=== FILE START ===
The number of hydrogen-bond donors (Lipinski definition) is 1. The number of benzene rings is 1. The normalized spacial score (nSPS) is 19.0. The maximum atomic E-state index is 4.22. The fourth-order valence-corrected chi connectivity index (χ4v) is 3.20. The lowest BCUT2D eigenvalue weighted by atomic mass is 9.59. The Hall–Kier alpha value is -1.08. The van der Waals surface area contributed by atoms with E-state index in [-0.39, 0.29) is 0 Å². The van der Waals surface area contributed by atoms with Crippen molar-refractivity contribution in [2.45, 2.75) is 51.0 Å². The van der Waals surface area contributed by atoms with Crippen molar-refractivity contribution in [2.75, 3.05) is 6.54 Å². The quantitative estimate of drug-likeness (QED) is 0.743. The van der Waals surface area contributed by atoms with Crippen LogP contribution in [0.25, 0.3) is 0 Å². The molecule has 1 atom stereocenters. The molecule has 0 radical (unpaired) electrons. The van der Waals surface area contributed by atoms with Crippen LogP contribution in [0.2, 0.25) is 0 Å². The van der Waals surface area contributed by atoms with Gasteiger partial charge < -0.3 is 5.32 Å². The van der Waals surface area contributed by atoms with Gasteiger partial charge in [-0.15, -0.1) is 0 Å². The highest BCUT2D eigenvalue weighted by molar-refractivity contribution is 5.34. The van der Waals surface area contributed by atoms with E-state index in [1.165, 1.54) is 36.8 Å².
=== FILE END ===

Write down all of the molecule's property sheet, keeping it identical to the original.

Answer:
The number of hydrogen-bond donors (Lipinski definition) is 1. The number of benzene rings is 1. The normalized spacial score (nSPS) is 19.0. The maximum atomic E-state index is 4.22. The fourth-order valence-corrected chi connectivity index (χ4v) is 3.20. The lowest BCUT2D eigenvalue weighted by atomic mass is 9.59. The Hall–Kier alpha value is -1.08. The van der Waals surface area contributed by atoms with E-state index in [-0.39, 0.29) is 0 Å². The van der Waals surface area contributed by atoms with Crippen molar-refractivity contribution in [2.45, 2.75) is 51.0 Å². The van der Waals surface area contributed by atoms with Crippen molar-refractivity contribution in [2.75, 3.05) is 6.54 Å². The quantitative estimate of drug-likeness (QED) is 0.743. The van der Waals surface area contributed by atoms with Crippen LogP contribution in [0.25, 0.3) is 0 Å². The molecule has 1 atom stereocenters. The molecule has 0 radical (unpaired) electrons. The van der Waals surface area contributed by atoms with Crippen LogP contribution in [0.2, 0.25) is 0 Å². The van der Waals surface area contributed by atoms with Gasteiger partial charge < -0.3 is 5.32 Å². The van der Waals surface area contributed by atoms with Gasteiger partial charge in [-0.15, -0.1) is 0 Å². The highest BCUT2D eigenvalue weighted by molar-refractivity contribution is 5.34. The van der Waals surface area contributed by atoms with E-state index in [1.165, 1.54) is 36.8 Å².